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Comic book illustrator recounts his brush with Sandy

By Tom Eastman
FRYEBURG — Commercial comic book artist Jymn “JK” Woodward and his wife Monica knew Hurricane Sandy was going to be bad when it hit their home and studio on Long Island last October. They just didn't know how bad.
1-24-james-woodward-1Jymn “JK” Woodward has temporarily set up shop in a corner of his mother’s Fryeburg home. (JAMIE GEMMITI PHOTO)Son of Fryeburg community activist Donna Woodward of West Fryeburg, JK and his wife of one year had moved in the fall from Queens to a small house on the point of New York's Long Island called East Atlantic Beach.
“It was going to be a good move, because I had had a studio in Queens, and also paid rent for our apartment, but with the new place, we would be able to have my studio in the house and save money,” said JK, 42, in an interview from his mother's home this week on the eve of a fund-raising dinner that is set to be held for the couple at the St. Elizabeth Ann Seton Church in Fryeburg Jan. 26 at 5 p.m.
Musician Nancy Ray will entertain, and JK will offer autographed comics prints for sale. Donations will be welcomed. Admission is $8 for adults, $5 for ages 5 to 11, and under 5 free. FMI, call Holly Foster at (207) 935-2600 days or 935-2915 evenings.

Renowned illustrator
Like his mother, past Valley Pride coordinator and valley volunteer Donna Woodward, JK has donated to local nonprofits in the past. Last year, he donated more than 30 of his original large-canvas paintings to Starting Point to help raise funds for area victims.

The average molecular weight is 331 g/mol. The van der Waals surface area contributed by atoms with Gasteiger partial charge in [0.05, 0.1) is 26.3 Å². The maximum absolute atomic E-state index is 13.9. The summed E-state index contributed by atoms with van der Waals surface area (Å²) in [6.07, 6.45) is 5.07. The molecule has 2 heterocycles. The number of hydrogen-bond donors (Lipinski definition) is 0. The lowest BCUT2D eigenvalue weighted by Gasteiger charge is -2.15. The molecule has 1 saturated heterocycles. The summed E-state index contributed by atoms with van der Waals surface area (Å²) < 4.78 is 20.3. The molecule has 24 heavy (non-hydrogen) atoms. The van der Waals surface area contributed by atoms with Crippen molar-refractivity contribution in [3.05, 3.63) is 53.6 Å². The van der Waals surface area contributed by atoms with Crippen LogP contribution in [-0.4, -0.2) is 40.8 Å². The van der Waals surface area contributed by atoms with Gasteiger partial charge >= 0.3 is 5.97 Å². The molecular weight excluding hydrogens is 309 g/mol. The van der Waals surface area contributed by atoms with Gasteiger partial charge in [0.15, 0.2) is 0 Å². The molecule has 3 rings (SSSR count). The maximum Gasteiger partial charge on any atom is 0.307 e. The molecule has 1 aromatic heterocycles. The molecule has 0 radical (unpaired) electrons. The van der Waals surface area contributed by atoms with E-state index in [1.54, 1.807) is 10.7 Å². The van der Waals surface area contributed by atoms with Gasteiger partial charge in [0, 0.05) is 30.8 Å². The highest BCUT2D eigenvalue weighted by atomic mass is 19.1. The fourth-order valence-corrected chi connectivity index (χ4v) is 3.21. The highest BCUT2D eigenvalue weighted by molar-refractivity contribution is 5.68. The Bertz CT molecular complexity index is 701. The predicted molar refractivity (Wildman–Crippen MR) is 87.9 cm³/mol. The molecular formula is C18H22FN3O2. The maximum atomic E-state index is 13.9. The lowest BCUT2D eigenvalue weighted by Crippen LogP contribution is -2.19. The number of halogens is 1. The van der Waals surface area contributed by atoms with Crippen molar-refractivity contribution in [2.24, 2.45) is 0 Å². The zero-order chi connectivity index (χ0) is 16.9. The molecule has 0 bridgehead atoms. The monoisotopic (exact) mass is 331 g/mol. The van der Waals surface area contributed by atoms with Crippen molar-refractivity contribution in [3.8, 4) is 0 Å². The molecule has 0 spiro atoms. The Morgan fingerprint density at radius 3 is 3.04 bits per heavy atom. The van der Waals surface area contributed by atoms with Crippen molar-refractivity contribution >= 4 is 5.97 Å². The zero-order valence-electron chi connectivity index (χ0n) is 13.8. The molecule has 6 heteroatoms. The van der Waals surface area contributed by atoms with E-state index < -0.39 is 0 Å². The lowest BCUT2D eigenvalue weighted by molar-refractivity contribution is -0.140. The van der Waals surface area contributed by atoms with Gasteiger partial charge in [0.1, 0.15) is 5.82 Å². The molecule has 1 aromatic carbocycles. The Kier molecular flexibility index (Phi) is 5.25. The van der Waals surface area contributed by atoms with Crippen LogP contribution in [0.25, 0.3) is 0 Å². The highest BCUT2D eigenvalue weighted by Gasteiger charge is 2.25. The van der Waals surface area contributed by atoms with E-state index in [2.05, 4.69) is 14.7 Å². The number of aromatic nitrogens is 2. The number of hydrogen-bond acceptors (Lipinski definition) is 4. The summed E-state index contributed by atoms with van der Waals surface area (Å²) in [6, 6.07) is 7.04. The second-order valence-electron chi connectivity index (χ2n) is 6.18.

His work is known internationally, notes Foster. He has worked for such publishers as Marvel, Dark Horse and IDW.  He has also designed book covers for authors such as best-selling novelist James Patterson. She says people may Google JK Woodward to see his work.
Now, Foster notes, JK and his wife need help.
That's because the couple lost everything in the storm except JK's laptop, their cat Fizzle, and the clothes they were wearing, JK recounted this week. Their Volkswagen Beetle was a total loss, as were their other belongings.
“After what we went through, I've learned to go digital for books, music and movies from now on,” said JK in a phone interview Wednesday night.
He and Monica moved into his mother's home Dec. 23, where he has been able to resume working in a small office in a corner of her home, creating his acclaimed art.
Many of his mother's friends donated beds, a desk, microwave and mini-refrigerator to allow them to be able to relocate to her house.
“As a freelance artist,” JK noted, “deadlines are deadlines, and there was no time to waste when I moved in. So, we came up that morning, unpacked, and I started work that afternoon, using my laptop. But it's tough to make up for lost time when you're working on projects,” said JK.
Now, they are hoping that funds from the pasta supper being organized by Donna's friends will get them back on their feet so they can relocate back to California where JK worked in the commercial comic book art world before he moved to New York.
“I had come from Long Beach, Calif., and moved to Queens, and then relocated to Long Beach in New York, so I thought it would have been a good omen to go from one Long Beach, where I had been extremely happy, to another. But, I guess I was wrong!” related JK this week.

Sandy's wrath
JK recounted the story of their terrifying brush with Sandy in October in their first-floor apartment.
“We were on a peninsula on Long Island. The ocean came up and met the bay on the other side. The ocean swallowed up the whole peninsula for about theree miles,” said JK. “[Earlier] We weren't told to stay put but we also weren't told to evacuate, either. It wasn't mandatory,” said JK. “So, we were under the impression we would be OK ... But the water came up with the high tide: the wind and swells built up, but we had our cable TV and our electricity. Then, the power went out, and two minutes after that, the water started coming in through the door. So, OK, I thought, we've got a little flooding — then I looked out the door and already there was four feet of water out there, and it was rapidly coming inside through a crack.”
The water hit cell towers at the same time it knocked out the cable TV and electricity.